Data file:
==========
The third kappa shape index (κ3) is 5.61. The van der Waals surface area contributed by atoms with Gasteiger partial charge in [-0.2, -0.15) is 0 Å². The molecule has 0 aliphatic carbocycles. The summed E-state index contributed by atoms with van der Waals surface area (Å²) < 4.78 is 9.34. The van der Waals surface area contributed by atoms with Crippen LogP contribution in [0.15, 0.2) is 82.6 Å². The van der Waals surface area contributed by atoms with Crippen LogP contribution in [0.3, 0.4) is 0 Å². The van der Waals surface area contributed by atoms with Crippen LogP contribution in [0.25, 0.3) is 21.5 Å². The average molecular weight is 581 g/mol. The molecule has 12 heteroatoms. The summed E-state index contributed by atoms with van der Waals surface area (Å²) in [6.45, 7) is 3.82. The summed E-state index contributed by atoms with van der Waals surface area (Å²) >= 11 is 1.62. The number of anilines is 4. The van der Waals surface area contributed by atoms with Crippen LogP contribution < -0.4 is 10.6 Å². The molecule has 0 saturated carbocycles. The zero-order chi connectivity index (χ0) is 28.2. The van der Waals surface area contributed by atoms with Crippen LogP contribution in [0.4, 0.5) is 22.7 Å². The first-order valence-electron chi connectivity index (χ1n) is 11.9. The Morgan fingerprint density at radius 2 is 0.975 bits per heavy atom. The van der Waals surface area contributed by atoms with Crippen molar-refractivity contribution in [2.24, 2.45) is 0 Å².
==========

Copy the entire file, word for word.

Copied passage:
The third kappa shape index (κ3) is 5.61. The van der Waals surface area contributed by atoms with Gasteiger partial charge in [-0.2, -0.15) is 0 Å². The molecule has 0 aliphatic carbocycles. The summed E-state index contributed by atoms with van der Waals surface area (Å²) < 4.78 is 9.34. The van der Waals surface area contributed by atoms with Crippen LogP contribution in [0.15, 0.2) is 82.6 Å². The van der Waals surface area contributed by atoms with Crippen LogP contribution in [0.3, 0.4) is 0 Å². The van der Waals surface area contributed by atoms with Crippen LogP contribution in [0.25, 0.3) is 21.5 Å². The average molecular weight is 581 g/mol. The molecule has 12 heteroatoms. The summed E-state index contributed by atoms with van der Waals surface area (Å²) in [6.45, 7) is 3.82. The summed E-state index contributed by atoms with van der Waals surface area (Å²) >= 11 is 1.62. The number of anilines is 4. The van der Waals surface area contributed by atoms with Crippen LogP contribution < -0.4 is 10.6 Å². The molecule has 0 saturated carbocycles. The zero-order chi connectivity index (χ0) is 28.2. The van der Waals surface area contributed by atoms with Crippen LogP contribution in [0.4, 0.5) is 22.7 Å². The first-order valence-electron chi connectivity index (χ1n) is 11.9. The Morgan fingerprint density at radius 2 is 0.975 bits per heavy atom. The van der Waals surface area contributed by atoms with Crippen molar-refractivity contribution in [2.24, 2.45) is 0 Å².